21 March 2007
Reshape DTI, says manufacturers' organisation
Speculation about the possible future abolition of the DTI is damaging, says manufacturers' organisation EEF – instead, the Department should be retained and restructured to give it sharper focus
In a new report published this week, EEF has called on the next Prime Minister to give a personal commitment to maintaining key business support functions in a single government department responsible for driving the productivity agenda and promoting economic growth.
EEF director general, Martin Temple says: “The issue of how best government can support business and promote economic growth is far too important to be periodically kicked about from pillar to post. Whilst the status quo is not sustainable, the increasing speculation is damaging both to business and to the DTI itself.
“This year will see a major change in the UK’s political landscape. There is now a persuasive case to put in place a single government department within a modern Whitehall structure with the responsibility of promoting economic competitiveness.”
In the report, EEF argues that it is too simplistic to abolish the DTI completely and split its functions into other departments. The department has four core functions, which are interlinked and have clear synergies between them: trade promotion, fair markets (covering competition and business regulation), business support and, science and innovation. These will all have to be carried out somewhere in government and economic analysis suggests will be more effective when grouped together.
However, EEF also believes that the current system, where there is often overlap with the Treasury in promoting economic growth, is not sustainable. This causes confusion and leads to the DTI being seen as of marginal importance.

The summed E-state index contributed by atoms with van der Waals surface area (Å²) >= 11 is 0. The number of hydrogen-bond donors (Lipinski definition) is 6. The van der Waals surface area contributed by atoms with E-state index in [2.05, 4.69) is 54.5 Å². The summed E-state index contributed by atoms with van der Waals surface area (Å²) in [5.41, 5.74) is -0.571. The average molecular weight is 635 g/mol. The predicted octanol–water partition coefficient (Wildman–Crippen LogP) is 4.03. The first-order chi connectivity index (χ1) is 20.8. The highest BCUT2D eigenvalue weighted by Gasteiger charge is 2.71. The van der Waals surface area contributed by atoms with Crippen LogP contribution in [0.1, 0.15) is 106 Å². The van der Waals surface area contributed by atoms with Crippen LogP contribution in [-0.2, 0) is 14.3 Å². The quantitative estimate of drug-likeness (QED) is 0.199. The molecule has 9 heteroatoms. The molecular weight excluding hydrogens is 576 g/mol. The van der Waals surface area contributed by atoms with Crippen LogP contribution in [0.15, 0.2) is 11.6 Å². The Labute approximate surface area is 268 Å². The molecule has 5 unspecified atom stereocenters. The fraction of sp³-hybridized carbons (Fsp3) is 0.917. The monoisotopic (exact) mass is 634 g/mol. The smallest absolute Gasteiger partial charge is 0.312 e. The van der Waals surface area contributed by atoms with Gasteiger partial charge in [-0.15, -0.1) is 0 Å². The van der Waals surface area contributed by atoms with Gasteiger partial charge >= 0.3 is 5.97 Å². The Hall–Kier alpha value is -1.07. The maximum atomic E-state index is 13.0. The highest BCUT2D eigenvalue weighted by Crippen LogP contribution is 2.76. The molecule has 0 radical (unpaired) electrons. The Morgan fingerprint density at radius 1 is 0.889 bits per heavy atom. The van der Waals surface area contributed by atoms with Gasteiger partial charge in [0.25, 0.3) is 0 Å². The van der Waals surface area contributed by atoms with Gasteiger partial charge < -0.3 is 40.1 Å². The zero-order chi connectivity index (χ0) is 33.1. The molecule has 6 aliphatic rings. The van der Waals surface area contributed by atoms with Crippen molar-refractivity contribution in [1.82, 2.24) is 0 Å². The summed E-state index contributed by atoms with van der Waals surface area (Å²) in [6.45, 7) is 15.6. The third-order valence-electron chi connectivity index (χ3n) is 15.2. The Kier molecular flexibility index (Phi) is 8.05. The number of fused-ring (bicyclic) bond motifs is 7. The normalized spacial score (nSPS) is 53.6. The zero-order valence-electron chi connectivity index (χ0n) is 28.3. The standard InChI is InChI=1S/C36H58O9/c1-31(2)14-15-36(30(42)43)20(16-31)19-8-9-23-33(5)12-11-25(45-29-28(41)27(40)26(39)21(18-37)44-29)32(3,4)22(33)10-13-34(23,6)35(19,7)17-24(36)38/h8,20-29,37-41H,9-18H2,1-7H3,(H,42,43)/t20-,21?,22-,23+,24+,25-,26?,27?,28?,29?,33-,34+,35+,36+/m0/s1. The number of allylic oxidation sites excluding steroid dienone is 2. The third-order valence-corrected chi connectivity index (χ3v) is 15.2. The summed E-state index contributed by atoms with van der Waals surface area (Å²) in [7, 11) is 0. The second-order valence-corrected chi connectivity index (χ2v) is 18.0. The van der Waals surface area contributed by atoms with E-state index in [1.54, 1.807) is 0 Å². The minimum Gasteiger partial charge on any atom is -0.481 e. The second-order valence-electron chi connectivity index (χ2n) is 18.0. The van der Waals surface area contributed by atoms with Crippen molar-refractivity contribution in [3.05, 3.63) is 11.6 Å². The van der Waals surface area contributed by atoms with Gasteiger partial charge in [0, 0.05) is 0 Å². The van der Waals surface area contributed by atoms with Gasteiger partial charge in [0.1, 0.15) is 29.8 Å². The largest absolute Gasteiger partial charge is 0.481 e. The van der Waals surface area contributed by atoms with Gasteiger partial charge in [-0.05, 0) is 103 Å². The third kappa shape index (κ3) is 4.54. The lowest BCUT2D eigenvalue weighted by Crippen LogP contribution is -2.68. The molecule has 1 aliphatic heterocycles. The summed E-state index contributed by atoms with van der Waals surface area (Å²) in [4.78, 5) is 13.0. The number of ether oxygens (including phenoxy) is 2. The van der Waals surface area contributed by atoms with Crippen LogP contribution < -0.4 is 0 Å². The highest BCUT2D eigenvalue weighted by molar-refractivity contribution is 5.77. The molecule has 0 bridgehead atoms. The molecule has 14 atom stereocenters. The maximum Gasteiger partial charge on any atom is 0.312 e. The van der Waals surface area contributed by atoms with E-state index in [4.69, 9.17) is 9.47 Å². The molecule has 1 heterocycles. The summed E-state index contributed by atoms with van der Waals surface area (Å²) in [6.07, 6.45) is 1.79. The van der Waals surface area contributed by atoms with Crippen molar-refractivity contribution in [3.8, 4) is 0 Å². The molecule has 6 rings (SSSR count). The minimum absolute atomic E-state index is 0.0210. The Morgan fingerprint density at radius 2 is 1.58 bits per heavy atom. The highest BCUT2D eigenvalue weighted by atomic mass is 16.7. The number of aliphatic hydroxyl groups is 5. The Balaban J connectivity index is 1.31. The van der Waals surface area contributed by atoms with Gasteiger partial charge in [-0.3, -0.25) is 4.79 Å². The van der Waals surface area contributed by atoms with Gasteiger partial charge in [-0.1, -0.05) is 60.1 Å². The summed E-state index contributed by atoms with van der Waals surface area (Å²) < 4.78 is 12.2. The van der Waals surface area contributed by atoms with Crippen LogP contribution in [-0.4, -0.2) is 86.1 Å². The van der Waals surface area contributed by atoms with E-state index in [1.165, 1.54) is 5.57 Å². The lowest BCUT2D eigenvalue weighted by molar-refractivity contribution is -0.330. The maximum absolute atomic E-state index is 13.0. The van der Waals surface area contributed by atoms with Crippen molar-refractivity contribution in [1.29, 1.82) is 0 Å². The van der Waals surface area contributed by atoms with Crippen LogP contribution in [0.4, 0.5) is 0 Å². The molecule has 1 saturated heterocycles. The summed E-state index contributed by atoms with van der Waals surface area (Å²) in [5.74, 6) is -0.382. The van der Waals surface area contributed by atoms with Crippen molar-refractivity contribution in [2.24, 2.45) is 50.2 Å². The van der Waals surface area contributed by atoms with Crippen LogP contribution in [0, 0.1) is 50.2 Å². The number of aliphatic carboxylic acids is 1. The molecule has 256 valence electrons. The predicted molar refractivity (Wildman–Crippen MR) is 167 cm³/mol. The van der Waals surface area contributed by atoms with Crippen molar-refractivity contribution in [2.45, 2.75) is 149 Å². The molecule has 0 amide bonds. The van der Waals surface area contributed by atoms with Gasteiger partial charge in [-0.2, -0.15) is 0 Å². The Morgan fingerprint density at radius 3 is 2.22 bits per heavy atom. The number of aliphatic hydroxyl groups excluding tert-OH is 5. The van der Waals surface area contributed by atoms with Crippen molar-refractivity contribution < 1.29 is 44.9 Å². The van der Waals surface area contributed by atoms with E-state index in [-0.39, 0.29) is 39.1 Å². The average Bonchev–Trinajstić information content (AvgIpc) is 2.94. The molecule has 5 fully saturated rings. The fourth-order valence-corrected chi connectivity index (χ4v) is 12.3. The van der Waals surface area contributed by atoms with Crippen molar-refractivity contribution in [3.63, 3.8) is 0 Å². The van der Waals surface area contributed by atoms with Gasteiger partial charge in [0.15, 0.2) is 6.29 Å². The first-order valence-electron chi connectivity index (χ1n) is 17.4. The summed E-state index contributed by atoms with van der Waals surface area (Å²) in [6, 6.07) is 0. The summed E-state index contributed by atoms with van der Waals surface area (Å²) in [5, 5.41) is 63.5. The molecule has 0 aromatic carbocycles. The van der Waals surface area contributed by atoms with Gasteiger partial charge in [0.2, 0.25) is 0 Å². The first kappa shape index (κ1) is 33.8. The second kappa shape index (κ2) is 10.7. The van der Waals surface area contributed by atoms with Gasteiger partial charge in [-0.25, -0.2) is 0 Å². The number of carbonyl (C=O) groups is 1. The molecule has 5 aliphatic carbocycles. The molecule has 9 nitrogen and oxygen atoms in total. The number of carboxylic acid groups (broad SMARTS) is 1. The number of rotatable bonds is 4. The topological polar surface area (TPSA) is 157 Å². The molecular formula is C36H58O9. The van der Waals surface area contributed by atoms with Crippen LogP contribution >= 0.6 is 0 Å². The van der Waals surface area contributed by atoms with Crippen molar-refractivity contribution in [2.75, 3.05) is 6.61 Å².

In response, EEF is proposing three key priorities:
1. A single government department responsible for the overall co-ordination of strategy and delivery of the productivity agenda, which includes the current core functions of the DTI. This could be the, DTI, Treasury or, a new department, which specifically focuses on economic growth and productivity and is distinct from the management of the nation’s finances. Less important than the name of the department is the fact that it must be represented at senior level within the Cabinet.
2. A single ‘Department for Infrastructure’, which would include responsibility for energy, transport and planning. There are clear synergies between these functions, which are a vital component of economic performance. They could be grouped together in a single department taking a strategic approach to infrastructure policy. This would have a clear remit for promoting economic growth and engaging with business.
3. A commitment across government to the promotion of competitiveness. This should be entrenched in the PSA targets or business plans of all government departments that take decisions that affect the competitiveness of business. To underpin this we believe that these departments should follow best-practice models employed elsewhere in government in terms of stakeholder engagement. Specifically we believe that each needs a dedicated interface for engaging with business.
Temple added: “Bringing these functions together, along with planning, into a single ‘Infrastructure Department’ could provide much needed focus to addressing the crucial challenges of improving the UK’s infrastructure.
“We recognise that there is an argument that infrastructure issues are linked to the climate change agenda and could be moved to DEFRA. This would be a mistake. These policy areas are critical to UK economic performance and should not be dominated by the environmental agenda alone.”
In its review, EEF also considered moving responsibility for skills to the DTI or its successor. However, on balance, it concluded that skills should stay in Department for Education & Skills given the importance of the relationship between skills and education. But both must have a strong relationship with business.
EEF (Engineering Employers Federation)
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